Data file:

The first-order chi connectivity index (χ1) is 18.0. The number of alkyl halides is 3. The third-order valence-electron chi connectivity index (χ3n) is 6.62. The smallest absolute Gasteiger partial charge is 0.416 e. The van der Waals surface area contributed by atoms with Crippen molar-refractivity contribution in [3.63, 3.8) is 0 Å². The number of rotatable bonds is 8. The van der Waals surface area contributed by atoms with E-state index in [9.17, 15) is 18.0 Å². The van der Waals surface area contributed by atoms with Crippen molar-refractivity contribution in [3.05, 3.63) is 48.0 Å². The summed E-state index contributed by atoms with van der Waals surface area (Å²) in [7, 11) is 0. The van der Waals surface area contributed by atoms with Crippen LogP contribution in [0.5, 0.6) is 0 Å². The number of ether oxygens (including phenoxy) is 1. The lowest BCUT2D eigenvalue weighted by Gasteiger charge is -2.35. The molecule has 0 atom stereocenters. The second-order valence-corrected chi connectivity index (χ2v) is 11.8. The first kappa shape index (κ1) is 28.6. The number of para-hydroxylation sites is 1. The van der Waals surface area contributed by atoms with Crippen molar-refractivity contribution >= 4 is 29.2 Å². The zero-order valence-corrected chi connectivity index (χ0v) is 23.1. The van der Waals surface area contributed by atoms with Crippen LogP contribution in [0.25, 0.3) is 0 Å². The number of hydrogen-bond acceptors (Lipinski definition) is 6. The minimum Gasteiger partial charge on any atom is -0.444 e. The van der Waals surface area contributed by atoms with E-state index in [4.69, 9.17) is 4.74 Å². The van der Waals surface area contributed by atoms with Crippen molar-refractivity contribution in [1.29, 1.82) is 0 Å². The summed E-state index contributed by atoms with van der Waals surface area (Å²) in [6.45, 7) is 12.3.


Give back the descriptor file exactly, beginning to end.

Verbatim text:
The first-order chi connectivity index (χ1) is 18.0. The number of alkyl halides is 3. The third-order valence-electron chi connectivity index (χ3n) is 6.62. The smallest absolute Gasteiger partial charge is 0.416 e. The van der Waals surface area contributed by atoms with Crippen molar-refractivity contribution in [3.63, 3.8) is 0 Å². The number of rotatable bonds is 8. The van der Waals surface area contributed by atoms with E-state index in [9.17, 15) is 18.0 Å². The van der Waals surface area contributed by atoms with Crippen molar-refractivity contribution in [3.05, 3.63) is 48.0 Å². The summed E-state index contributed by atoms with van der Waals surface area (Å²) in [7, 11) is 0. The van der Waals surface area contributed by atoms with Crippen LogP contribution in [0.5, 0.6) is 0 Å². The number of ether oxygens (including phenoxy) is 1. The lowest BCUT2D eigenvalue weighted by Gasteiger charge is -2.35. The molecule has 0 atom stereocenters. The second-order valence-corrected chi connectivity index (χ2v) is 11.8. The first kappa shape index (κ1) is 28.6. The number of para-hydroxylation sites is 1. The van der Waals surface area contributed by atoms with Crippen molar-refractivity contribution >= 4 is 29.2 Å². The zero-order valence-corrected chi connectivity index (χ0v) is 23.1. The van der Waals surface area contributed by atoms with Crippen LogP contribution in [0.25, 0.3) is 0 Å². The number of hydrogen-bond acceptors (Lipinski definition) is 6. The minimum Gasteiger partial charge on any atom is -0.444 e. The van der Waals surface area contributed by atoms with E-state index in [4.69, 9.17) is 4.74 Å². The van der Waals surface area contributed by atoms with Crippen molar-refractivity contribution in [1.29, 1.82) is 0 Å². The summed E-state index contributed by atoms with van der Waals surface area (Å²) in [6.45, 7) is 12.3.